Miller Coffey

Miller Coffey

Miller Coffey

Living and breathing on this earth comes with a lot of responsibilities, responsibilities that determine our time here, as well as future generations; but the materialistic drive of our society has done an excellent job at distracting the human race from those responsibilities. 

Over time, our planet’s average surface temperature has risen about 2.12 degrees Fahrenheit (1.18 degrees Celsius) since the late 19th century, a result of excess carbon emissions released into the atmosphere due to human activities. This spike in temperatures is very detrimental to everyone, but is distributed unevenly throughout the earth. For instance, places like India can get too hot to allow people to go outside without having heat strokes, causing the issue of climate refugees, which is something rarely acknowledged by people who do not experience that effect first hand. Although it was, and is currently, humans that are responsible for this detrimental effect on mother earth, our species still has a chance to right our wrongs by changing our ways of life; whether large or small, we are all capable. Even though each person has the ability to adopt a sustainable lifestyle, it often takes an informative and welcoming push towards that goal; a push that changemakers provide for their communities. 

I had the honor of interviewing one changemaker in particular, Miller Coffey. Miller grew up in a small town called Beanstation, Tennessee, and knew at a relatively young age the importance of sustainability. Miller came to the important realization that “climate change isn’t a problem of the future, it’s a problem of today,” and developed the understanding of the importance of awareness and infrastructure regarding the environment. Miller began their journey of taking action at 17, urging their town for a recycling center, and put together a community engagement project for an entire year, ultimately spreading awareness about sustainability and climate change. Once they entered college, their knowledge of sustainability and environmental organizing was rounded out by the importance of politics. They began working on local political campaigns. After working on two congressional campaigns after college, Miller found themself working at the Piedmont Environmental Alliance in Winston-Salem.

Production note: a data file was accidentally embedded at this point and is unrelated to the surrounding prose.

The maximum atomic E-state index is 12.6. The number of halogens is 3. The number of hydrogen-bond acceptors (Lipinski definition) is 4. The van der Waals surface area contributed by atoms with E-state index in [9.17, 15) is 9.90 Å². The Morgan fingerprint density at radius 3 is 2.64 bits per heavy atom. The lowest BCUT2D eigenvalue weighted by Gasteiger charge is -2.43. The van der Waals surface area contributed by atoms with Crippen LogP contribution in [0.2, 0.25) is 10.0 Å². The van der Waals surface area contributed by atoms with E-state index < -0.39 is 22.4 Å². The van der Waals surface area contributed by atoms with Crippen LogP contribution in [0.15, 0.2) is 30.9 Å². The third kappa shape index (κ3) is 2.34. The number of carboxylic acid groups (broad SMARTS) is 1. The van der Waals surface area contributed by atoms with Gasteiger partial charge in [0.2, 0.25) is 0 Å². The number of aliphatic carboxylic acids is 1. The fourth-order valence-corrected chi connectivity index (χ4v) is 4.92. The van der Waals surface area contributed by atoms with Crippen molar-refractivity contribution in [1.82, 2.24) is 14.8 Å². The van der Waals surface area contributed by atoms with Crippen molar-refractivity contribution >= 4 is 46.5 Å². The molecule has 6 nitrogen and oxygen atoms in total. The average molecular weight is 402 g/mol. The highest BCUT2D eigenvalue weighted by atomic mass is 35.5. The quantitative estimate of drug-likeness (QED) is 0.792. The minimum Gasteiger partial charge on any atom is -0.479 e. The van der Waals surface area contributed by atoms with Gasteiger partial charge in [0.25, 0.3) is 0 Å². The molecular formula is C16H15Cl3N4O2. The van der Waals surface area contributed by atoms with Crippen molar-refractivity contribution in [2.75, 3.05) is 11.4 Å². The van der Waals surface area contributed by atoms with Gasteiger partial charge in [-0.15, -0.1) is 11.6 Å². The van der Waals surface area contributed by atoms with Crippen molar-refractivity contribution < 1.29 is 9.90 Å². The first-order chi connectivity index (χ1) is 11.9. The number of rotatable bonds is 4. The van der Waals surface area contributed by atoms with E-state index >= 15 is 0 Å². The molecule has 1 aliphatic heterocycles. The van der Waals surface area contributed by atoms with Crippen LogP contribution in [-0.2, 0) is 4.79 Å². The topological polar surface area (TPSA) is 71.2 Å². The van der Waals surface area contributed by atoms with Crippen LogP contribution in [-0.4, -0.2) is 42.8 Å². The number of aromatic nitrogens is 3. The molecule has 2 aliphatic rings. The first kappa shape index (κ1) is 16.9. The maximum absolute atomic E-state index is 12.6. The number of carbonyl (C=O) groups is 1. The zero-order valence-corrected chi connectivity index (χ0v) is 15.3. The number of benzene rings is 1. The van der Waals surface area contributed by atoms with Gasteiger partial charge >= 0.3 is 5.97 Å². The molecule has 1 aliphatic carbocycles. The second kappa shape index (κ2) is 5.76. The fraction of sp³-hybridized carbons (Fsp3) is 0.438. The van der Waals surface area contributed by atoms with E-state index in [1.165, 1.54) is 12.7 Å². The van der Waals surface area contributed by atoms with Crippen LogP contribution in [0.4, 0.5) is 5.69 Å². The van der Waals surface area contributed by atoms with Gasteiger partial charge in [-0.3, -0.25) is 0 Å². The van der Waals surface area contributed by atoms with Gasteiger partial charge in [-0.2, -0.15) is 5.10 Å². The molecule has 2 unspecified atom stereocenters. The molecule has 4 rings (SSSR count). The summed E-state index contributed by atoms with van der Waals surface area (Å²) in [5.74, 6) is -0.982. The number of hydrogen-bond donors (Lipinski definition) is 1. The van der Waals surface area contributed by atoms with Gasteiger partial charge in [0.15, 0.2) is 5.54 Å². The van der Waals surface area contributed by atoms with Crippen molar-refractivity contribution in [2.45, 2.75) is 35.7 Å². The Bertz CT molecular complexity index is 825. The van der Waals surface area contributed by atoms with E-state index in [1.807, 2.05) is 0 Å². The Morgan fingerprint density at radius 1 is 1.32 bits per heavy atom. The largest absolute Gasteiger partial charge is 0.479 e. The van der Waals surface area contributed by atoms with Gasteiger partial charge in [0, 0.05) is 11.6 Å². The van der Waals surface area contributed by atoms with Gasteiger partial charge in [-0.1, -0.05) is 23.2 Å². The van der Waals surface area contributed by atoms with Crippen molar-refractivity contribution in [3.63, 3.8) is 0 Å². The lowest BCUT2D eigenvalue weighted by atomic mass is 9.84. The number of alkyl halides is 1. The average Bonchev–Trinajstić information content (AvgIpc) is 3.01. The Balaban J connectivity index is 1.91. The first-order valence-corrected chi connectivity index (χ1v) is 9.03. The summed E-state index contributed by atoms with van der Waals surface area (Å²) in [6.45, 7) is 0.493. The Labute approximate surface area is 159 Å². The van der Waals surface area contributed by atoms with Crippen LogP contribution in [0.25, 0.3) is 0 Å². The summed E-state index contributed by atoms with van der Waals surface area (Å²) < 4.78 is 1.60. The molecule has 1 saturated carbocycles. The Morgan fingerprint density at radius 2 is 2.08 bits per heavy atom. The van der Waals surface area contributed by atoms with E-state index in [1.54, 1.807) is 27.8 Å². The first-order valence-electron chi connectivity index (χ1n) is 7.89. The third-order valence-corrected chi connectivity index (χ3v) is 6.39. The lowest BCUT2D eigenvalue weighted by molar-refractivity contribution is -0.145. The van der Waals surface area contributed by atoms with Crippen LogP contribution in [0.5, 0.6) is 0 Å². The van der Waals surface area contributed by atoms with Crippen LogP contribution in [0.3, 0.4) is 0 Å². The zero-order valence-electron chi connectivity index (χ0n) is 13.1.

PEA works to create awareness and community in response to climate change, and Miller was an important part in their strides for change. Miller, former communications director and coordinator at PEA, took action in building and informing a welcoming community to fuel the idea of grassroots energy. Miller leans on the importance of grassroots energy heavily, stating “change starts from the bottom up.” Grassroots energy is all about holding important businesses and government officials accountable for their actions regarding climate change and sustainability, and is heavily community based. “There’s power in numbers… we have to do the important work of building bridges with others in our community, and getting people on the same page.” 

In addition to holding a strong stance on the work that is done with members of the community to fight climate change, they also believe that environmental work is just as important in the political scene. Miller states the importance of having people in office who are just as concerned with climate change as the members of the community, in order to bring about bigger, more substantial changes that work in favor of mother earth, as well as future, a goal of grassroots energy. Taking the partisan route, something Miller engages in, is a stressful, yet very much needed type of work, considering there are many people not willing to do that work, and aims at more of the opposing side of climate change. The job of inspiring and motivating people who do not want to put in work on behalf of the environment takes a lot of energy and effort. 

It’s safe to say that if we were to be surrounded on all sides by changemakers like Miller, our climate change issues would not be as pressing as they are now; but since that is not a reality, it is important to take away the knowledge and inspiration that Miller works to provide in order to transform into changemakers ourselves. Education and awareness is key, and every person on this earth must be informed and aware of climate change and the current and future state of our planet. Change is work, and it can be done in all shapes and sizes.

Profile written by Luisa Wilson

May 17, 2021